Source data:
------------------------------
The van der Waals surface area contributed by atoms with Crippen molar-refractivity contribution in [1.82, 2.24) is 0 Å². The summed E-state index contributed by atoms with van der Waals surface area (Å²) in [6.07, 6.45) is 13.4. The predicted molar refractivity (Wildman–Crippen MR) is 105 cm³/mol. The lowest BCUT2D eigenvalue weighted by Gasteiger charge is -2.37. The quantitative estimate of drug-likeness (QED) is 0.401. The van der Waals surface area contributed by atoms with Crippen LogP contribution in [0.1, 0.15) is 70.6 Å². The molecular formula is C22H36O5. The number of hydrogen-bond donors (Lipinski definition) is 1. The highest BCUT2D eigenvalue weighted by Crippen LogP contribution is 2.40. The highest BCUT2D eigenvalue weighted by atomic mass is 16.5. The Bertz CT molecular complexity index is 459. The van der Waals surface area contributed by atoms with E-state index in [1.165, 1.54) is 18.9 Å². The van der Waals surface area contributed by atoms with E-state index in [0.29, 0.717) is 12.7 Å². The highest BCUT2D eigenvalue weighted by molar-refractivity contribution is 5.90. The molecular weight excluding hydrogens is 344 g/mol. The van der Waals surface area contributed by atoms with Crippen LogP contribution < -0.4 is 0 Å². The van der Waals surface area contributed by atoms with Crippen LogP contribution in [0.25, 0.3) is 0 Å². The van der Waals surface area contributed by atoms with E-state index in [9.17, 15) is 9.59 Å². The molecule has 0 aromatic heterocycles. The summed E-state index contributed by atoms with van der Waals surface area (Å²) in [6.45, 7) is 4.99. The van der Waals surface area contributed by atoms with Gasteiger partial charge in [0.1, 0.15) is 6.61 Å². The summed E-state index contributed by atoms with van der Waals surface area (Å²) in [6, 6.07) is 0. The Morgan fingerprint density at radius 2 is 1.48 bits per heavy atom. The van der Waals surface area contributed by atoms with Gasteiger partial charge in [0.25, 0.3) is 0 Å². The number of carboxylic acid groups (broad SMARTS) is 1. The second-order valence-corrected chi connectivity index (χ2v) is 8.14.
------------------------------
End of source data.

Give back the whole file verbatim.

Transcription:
The van der Waals surface area contributed by atoms with Crippen molar-refractivity contribution in [1.82, 2.24) is 0 Å². The summed E-state index contributed by atoms with van der Waals surface area (Å²) in [6.07, 6.45) is 13.4. The predicted molar refractivity (Wildman–Crippen MR) is 105 cm³/mol. The lowest BCUT2D eigenvalue weighted by Gasteiger charge is -2.37. The quantitative estimate of drug-likeness (QED) is 0.401. The van der Waals surface area contributed by atoms with Crippen LogP contribution in [0.1, 0.15) is 70.6 Å². The molecular formula is C22H36O5. The number of hydrogen-bond donors (Lipinski definition) is 1. The highest BCUT2D eigenvalue weighted by Crippen LogP contribution is 2.40. The highest BCUT2D eigenvalue weighted by atomic mass is 16.5. The Bertz CT molecular complexity index is 459. The van der Waals surface area contributed by atoms with E-state index in [1.165, 1.54) is 18.9 Å². The van der Waals surface area contributed by atoms with E-state index in [0.29, 0.717) is 12.7 Å². The highest BCUT2D eigenvalue weighted by molar-refractivity contribution is 5.90. The molecular weight excluding hydrogens is 344 g/mol. The van der Waals surface area contributed by atoms with Crippen LogP contribution < -0.4 is 0 Å². The van der Waals surface area contributed by atoms with Crippen LogP contribution in [0.25, 0.3) is 0 Å². The van der Waals surface area contributed by atoms with E-state index in [9.17, 15) is 9.59 Å². The molecule has 0 aromatic heterocycles. The summed E-state index contributed by atoms with van der Waals surface area (Å²) in [6.45, 7) is 4.99. The van der Waals surface area contributed by atoms with Gasteiger partial charge in [0.1, 0.15) is 6.61 Å². The summed E-state index contributed by atoms with van der Waals surface area (Å²) in [6, 6.07) is 0. The Morgan fingerprint density at radius 2 is 1.48 bits per heavy atom. The van der Waals surface area contributed by atoms with Gasteiger partial charge in [0.25, 0.3) is 0 Å². The number of carboxylic acid groups (broad SMARTS) is 1. The second-order valence-corrected chi connectivity index (χ2v) is 8.14.